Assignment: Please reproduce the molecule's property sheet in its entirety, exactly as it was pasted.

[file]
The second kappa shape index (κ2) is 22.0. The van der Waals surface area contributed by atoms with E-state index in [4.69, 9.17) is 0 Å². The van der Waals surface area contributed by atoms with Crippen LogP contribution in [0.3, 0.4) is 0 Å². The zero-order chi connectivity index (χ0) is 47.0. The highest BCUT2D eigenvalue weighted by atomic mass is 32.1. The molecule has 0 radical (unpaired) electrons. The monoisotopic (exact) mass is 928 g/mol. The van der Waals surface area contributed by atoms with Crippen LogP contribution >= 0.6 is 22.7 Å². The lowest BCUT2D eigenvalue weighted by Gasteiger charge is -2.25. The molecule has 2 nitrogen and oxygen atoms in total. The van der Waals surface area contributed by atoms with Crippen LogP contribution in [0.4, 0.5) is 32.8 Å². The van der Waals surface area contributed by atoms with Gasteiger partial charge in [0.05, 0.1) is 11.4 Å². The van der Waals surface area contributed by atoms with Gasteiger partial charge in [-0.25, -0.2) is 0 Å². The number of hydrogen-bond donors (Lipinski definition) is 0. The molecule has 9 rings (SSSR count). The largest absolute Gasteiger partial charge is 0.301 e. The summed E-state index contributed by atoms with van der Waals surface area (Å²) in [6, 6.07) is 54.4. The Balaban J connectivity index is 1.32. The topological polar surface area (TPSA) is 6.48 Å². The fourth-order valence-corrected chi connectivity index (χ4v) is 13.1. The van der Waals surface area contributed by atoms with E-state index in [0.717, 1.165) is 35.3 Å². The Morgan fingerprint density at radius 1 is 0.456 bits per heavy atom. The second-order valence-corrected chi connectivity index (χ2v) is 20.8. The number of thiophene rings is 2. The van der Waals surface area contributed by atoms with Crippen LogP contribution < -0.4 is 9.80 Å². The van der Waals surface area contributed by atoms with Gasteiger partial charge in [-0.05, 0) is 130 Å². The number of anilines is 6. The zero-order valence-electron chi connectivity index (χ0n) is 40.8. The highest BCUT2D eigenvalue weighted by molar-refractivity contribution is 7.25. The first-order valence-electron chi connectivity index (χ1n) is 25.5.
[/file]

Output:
The second kappa shape index (κ2) is 22.0. The van der Waals surface area contributed by atoms with E-state index in [4.69, 9.17) is 0 Å². The van der Waals surface area contributed by atoms with Crippen LogP contribution in [0.3, 0.4) is 0 Å². The zero-order chi connectivity index (χ0) is 47.0. The highest BCUT2D eigenvalue weighted by atomic mass is 32.1. The molecule has 0 radical (unpaired) electrons. The monoisotopic (exact) mass is 928 g/mol. The van der Waals surface area contributed by atoms with Crippen LogP contribution >= 0.6 is 22.7 Å². The lowest BCUT2D eigenvalue weighted by Gasteiger charge is -2.25. The molecule has 2 nitrogen and oxygen atoms in total. The van der Waals surface area contributed by atoms with Crippen LogP contribution in [0.4, 0.5) is 32.8 Å². The van der Waals surface area contributed by atoms with Gasteiger partial charge in [0.05, 0.1) is 11.4 Å². The van der Waals surface area contributed by atoms with Gasteiger partial charge in [-0.25, -0.2) is 0 Å². The number of hydrogen-bond donors (Lipinski definition) is 0. The molecule has 9 rings (SSSR count). The largest absolute Gasteiger partial charge is 0.301 e. The summed E-state index contributed by atoms with van der Waals surface area (Å²) in [6, 6.07) is 54.4. The Balaban J connectivity index is 1.32. The topological polar surface area (TPSA) is 6.48 Å². The fourth-order valence-corrected chi connectivity index (χ4v) is 13.1. The van der Waals surface area contributed by atoms with E-state index in [0.717, 1.165) is 35.3 Å². The Morgan fingerprint density at radius 1 is 0.456 bits per heavy atom. The second-order valence-corrected chi connectivity index (χ2v) is 20.8. The number of thiophene rings is 2. The van der Waals surface area contributed by atoms with Crippen LogP contribution < -0.4 is 9.80 Å². The van der Waals surface area contributed by atoms with Gasteiger partial charge in [-0.05, 0) is 130 Å². The number of anilines is 6. The zero-order valence-electron chi connectivity index (χ0n) is 40.8. The highest BCUT2D eigenvalue weighted by molar-refractivity contribution is 7.25. The first-order valence-electron chi connectivity index (χ1n) is 25.5.